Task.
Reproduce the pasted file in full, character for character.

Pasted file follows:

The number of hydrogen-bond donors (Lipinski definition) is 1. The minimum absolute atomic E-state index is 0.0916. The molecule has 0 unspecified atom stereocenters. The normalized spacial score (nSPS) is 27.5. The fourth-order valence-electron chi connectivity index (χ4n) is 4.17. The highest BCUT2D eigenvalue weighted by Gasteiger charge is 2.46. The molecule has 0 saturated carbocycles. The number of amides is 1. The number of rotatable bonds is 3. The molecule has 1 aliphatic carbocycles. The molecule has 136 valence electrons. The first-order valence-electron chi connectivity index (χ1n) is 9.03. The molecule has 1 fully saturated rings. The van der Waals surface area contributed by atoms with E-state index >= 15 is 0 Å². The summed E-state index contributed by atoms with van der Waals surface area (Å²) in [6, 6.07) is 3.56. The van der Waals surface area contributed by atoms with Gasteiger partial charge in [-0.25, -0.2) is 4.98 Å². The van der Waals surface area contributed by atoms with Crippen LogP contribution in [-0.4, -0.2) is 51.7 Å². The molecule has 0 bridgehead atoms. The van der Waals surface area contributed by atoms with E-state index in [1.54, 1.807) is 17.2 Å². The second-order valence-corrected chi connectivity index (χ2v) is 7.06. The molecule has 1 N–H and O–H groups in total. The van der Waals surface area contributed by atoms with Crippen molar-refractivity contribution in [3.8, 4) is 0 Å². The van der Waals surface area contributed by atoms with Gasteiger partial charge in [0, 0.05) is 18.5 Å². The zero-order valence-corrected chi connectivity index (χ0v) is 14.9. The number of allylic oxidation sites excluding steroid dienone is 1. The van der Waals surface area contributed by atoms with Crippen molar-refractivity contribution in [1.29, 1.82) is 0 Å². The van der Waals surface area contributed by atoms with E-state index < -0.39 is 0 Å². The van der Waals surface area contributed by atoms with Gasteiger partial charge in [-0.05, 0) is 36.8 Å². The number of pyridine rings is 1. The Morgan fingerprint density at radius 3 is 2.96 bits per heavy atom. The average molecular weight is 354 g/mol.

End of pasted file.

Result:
The number of hydrogen-bond donors (Lipinski definition) is 1. The minimum absolute atomic E-state index is 0.0916. The molecule has 0 unspecified atom stereocenters. The normalized spacial score (nSPS) is 27.5. The fourth-order valence-electron chi connectivity index (χ4n) is 4.17. The highest BCUT2D eigenvalue weighted by Gasteiger charge is 2.46. The molecule has 0 saturated carbocycles. The number of amides is 1. The number of rotatable bonds is 3. The molecule has 1 aliphatic carbocycles. The molecule has 136 valence electrons. The first-order valence-electron chi connectivity index (χ1n) is 9.03. The molecule has 1 fully saturated rings. The van der Waals surface area contributed by atoms with E-state index >= 15 is 0 Å². The summed E-state index contributed by atoms with van der Waals surface area (Å²) in [6, 6.07) is 3.56. The van der Waals surface area contributed by atoms with Gasteiger partial charge in [-0.25, -0.2) is 4.98 Å². The van der Waals surface area contributed by atoms with Crippen LogP contribution in [-0.4, -0.2) is 51.7 Å². The molecule has 0 bridgehead atoms. The van der Waals surface area contributed by atoms with E-state index in [1.54, 1.807) is 17.2 Å². The second-order valence-corrected chi connectivity index (χ2v) is 7.06. The molecule has 1 N–H and O–H groups in total. The van der Waals surface area contributed by atoms with Crippen molar-refractivity contribution in [3.8, 4) is 0 Å². The van der Waals surface area contributed by atoms with Gasteiger partial charge in [0, 0.05) is 18.5 Å². The zero-order valence-corrected chi connectivity index (χ0v) is 14.9. The number of allylic oxidation sites excluding steroid dienone is 1. The van der Waals surface area contributed by atoms with Crippen molar-refractivity contribution in [1.29, 1.82) is 0 Å². The van der Waals surface area contributed by atoms with E-state index < -0.39 is 0 Å². The van der Waals surface area contributed by atoms with Gasteiger partial charge in [-0.05, 0) is 36.8 Å². The number of pyridine rings is 1. The Morgan fingerprint density at radius 3 is 2.96 bits per heavy atom. The average molecular weight is 354 g/mol.